By Will Hall, Message Editor
NEW ORLEANS – Although State Representative John Bel Edwards skipped out on the family and faith forum Nov. 12 which would have allowed panelists to question him directly about how his claim to be against same-sex marriage would translate into public policy, The Baptist Message has found sources which show Edwards supports transgender rights, and plans to pursue policies granting special rights to lesbians, gays, bisexuals and transgenders.
Edwards already is on record as fighting against HB707, The Marriage and Conscience Act, proposed this spring by State Representative Mike Johnson (R-Bossier City), who is an active member of First Baptist Church in Bossier City.
In a post on LouisianaforLiberty.com, Johnson identified Edwards as the legislator who “led the dramatic charge to stop my religious liberty bill and get it killed” in committee.
The proposed measure would have codified protections for Christians and others who hold the conviction that marriage can only be the union of one man and one woman, and prevented the state from forcing any government employee or official to act in contravention to their beliefs about marriage.
The bill also would have kept Louisiana agencies from taking away accreditation of Christian schools or the professional licenses of individuals or the protected status of churches and ministries because of the U.S. Supreme Court’s ruling this year that overturned Louisiana’s voter approved marriage laws.
Now, a prominent figure in a New Orleans homosexual activist group has revealed Edwards’ promise to support special policies for lesbians, gays, bisexuals and transgenders.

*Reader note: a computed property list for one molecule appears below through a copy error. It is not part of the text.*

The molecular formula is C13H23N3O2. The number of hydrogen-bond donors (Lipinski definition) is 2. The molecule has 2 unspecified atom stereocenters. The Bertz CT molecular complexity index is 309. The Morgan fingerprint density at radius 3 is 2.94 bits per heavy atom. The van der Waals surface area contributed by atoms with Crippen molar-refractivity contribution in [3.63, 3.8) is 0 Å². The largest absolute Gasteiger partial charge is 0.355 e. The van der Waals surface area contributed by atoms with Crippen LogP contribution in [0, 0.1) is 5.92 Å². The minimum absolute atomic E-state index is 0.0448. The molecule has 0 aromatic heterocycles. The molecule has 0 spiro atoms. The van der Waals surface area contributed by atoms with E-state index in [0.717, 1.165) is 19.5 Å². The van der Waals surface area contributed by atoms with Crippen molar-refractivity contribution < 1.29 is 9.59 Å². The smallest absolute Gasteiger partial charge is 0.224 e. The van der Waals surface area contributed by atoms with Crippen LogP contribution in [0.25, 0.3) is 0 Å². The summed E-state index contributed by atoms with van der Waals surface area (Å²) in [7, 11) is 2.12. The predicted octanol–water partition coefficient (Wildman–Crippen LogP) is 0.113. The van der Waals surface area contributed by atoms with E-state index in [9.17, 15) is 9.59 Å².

In a post on her blog for Forum for Equality Louisiana, Mary Griggs, a political activist who is the immediate past president of the group, invited followers to read Edwards’ policy intentions for homosexuals and transsexuals, “in his own words.”
Griggs quoted him as claiming credit for having “exposed Mike Johnson’s so-called religious freedom bill as a Trojan Horse.” She also cited him as boasting that “before and after I became a candidate for governor, I met with LGBT groups around the state,” and promising that as governor, “I will sign an executive order which prevents discrimination against LGBT people.”
This last pledge apparently is in response to two developments in the state:
— The Marriage and Conscience Order signed by Gov. Jindal which essentially put into place the protections Edwards defeated in opposing Johnson’s Marriage and Conscience Act.
— The Fairness Ordinance, defeated 8-4 by the East Baton Rouge Metropolitan Council, would have allowed men who claim gender dysphoria, also known as gender identity disorder, to use bathrooms designated for women and girls. A similar measure, criticized as a transgender bathroom rights bill, was defeated by Houston voters earlier this month by more than 20 percentage points.
Importantly, in documents completed by Edwards for Project Vote Smart he indicated “yes” for support of the “inclusion of gender identity in Louisiana’s anti-discrimination laws.”
In her blog, Griggs was emphatic that gays and lesbians could provide the winning edge for Edwards, pleading for them to “turnout … convince voters to cross party lines … donate to his campaign.”
“Vote like your life depends on it!” she wrote in her pro-homosexual blog.
Early voting for the runoff election ended Nov. 14, but voters can still cast their ballots for governor on election day, Saturday, Nov. 21.